In 1905, a young maintenance engineer named Sven Wingquist worked at Gamlesstadens Fabriker, a textile plant on Sweden's west coast. The plant had a problem: Ball bearings used to support overhead line shafts (that transmitted power from the plant's central steam engine to rows of spinning machines) were constantly failing. So, Wingquist proposed to directors that the plant stop importing failing bearings, and manufacture their own out of better Swedish steel. Wingquist was given the green light to start the unusual bearing project, but only on his own time.

For an entire year, motivated Wingquist spent evenings and weekends on the project. At last, he presented a Swedish steel bearing to his superiors — with a new design that included a sphered outer race. Gamlesstadens leaders were pleased, and soon the entire plant was outfitted with the new bearings. The company even recognized potential for commercialization, and in 1907 opened the Svenska Kullagerfabriken (SKF) — Swedish Ball Bearing Manufacturer — to market Wingquist's design.

However, though it far outlasted previous units, Wingquist was not fully satisfied with the new bearing's durability: He noticed that during rains, the clay upon which the textile factory was built tended to soften, and allowed the buildings to settle slightly. This in turn caused the factory's line shafts to bend a few fractions of a millimeter, just enough to elevate bearing friction and premature fatigue. Wingquist wondered: Was it possible to diminish settling-induced misalignment between shafts and housings within the bearing itself?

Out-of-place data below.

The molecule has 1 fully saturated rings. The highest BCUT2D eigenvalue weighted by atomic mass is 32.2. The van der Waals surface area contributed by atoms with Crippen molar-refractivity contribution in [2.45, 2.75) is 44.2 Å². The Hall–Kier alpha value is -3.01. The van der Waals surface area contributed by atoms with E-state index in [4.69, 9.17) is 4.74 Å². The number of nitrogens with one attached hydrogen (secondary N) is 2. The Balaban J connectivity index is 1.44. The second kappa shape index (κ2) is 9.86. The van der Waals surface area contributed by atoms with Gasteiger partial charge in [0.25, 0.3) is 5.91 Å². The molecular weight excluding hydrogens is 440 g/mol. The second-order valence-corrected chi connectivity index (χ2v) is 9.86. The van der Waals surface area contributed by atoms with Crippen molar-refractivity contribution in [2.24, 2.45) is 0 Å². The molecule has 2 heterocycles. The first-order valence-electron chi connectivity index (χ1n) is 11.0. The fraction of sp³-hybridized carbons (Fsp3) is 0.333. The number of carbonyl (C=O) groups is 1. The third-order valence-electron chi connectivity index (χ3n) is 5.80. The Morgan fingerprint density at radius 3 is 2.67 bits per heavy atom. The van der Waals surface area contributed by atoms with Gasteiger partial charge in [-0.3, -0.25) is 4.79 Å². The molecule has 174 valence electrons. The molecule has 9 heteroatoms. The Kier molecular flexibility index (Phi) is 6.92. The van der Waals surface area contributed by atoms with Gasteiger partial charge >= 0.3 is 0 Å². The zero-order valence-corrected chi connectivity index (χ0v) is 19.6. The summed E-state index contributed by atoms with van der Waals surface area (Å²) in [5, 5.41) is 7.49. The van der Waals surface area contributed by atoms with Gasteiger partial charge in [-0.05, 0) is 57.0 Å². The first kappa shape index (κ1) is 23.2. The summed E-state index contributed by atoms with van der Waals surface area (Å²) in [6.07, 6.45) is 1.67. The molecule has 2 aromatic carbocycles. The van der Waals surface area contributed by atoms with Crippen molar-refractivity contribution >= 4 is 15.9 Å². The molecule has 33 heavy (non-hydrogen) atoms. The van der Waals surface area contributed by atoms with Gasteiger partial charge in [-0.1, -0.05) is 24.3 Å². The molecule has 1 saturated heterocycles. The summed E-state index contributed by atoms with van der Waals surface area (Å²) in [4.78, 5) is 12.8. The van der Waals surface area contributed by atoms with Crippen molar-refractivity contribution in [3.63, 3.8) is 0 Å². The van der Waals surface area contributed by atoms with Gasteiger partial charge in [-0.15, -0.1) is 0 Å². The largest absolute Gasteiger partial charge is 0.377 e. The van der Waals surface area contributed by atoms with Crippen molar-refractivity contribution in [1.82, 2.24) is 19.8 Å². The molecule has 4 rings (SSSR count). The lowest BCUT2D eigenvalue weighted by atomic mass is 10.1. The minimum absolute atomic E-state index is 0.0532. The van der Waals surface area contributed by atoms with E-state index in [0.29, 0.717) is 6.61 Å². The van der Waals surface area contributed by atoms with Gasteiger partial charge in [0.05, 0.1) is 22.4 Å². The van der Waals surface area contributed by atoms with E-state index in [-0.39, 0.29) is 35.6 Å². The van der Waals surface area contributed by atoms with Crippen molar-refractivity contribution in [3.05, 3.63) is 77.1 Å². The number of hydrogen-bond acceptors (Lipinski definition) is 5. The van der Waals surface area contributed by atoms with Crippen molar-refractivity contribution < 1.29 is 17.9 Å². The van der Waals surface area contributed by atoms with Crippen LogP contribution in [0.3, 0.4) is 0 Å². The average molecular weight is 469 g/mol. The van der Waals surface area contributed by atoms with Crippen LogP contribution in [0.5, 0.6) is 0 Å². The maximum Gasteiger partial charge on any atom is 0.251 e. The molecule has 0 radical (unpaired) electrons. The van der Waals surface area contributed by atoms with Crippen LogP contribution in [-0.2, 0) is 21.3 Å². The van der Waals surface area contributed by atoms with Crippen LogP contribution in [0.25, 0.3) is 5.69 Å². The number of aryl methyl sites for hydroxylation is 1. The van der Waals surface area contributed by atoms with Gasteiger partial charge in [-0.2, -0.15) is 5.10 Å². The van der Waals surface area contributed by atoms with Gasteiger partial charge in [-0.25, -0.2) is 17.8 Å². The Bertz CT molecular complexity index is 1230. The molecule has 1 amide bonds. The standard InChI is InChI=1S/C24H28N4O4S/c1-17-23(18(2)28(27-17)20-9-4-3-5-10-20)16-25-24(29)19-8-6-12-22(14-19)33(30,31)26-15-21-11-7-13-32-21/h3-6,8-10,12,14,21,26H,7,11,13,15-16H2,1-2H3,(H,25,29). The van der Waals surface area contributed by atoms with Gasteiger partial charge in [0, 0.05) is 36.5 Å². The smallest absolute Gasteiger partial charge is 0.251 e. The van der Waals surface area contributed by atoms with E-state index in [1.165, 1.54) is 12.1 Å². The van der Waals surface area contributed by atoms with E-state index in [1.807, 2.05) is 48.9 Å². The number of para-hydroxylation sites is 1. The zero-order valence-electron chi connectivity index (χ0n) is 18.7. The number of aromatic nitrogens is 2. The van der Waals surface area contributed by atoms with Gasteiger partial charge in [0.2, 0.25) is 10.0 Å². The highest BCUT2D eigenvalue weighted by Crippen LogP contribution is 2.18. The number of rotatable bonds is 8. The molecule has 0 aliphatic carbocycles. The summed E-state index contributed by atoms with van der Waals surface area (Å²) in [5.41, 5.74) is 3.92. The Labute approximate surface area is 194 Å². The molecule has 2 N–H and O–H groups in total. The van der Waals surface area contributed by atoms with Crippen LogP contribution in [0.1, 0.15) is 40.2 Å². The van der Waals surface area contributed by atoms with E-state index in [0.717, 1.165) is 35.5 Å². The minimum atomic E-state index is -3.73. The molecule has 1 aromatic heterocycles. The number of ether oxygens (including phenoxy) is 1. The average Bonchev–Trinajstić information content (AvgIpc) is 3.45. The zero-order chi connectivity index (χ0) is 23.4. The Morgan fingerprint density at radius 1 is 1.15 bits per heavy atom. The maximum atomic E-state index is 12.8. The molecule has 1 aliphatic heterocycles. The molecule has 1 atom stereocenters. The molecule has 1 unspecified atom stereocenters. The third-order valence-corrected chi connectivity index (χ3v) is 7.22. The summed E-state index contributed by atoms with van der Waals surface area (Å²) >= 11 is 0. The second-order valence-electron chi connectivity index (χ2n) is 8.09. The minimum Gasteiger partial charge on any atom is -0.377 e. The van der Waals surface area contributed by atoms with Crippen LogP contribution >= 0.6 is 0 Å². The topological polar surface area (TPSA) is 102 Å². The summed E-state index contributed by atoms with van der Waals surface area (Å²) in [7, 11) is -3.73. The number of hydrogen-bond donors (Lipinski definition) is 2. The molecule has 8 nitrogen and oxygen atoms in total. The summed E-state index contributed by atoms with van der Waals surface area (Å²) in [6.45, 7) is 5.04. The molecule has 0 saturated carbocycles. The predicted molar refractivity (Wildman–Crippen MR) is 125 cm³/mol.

In March 1907, after compulsive tinkering, heightened study of bearings, and immense research on the subject, Wingquist struck upon his now-famous idea: A self-aligning ball bearing that resolves axial loads within the bearing and includes a sphered outer-ring raceway. Its opposing sides' contact angles accomodate axial forces, so that even under misalignment, the bearings operate freely while carrying load. The design addressed the line shaft bearing problems, and several patents were awarded to Wingquist.

Wingquist proceeded to travel in Europe, calling on customers and setting up sales offices so that within a decade, largely due to his ingenuity and hard work, SKF had thriving factories worldwide. Wingquist then went on to become an independent consultant part-time CEO for SKF, and eventually the leader of two other corporations. SKF grew to become a global manufacturer of bearings.

For more information, visit SKF USA Inc. at skfusa.com.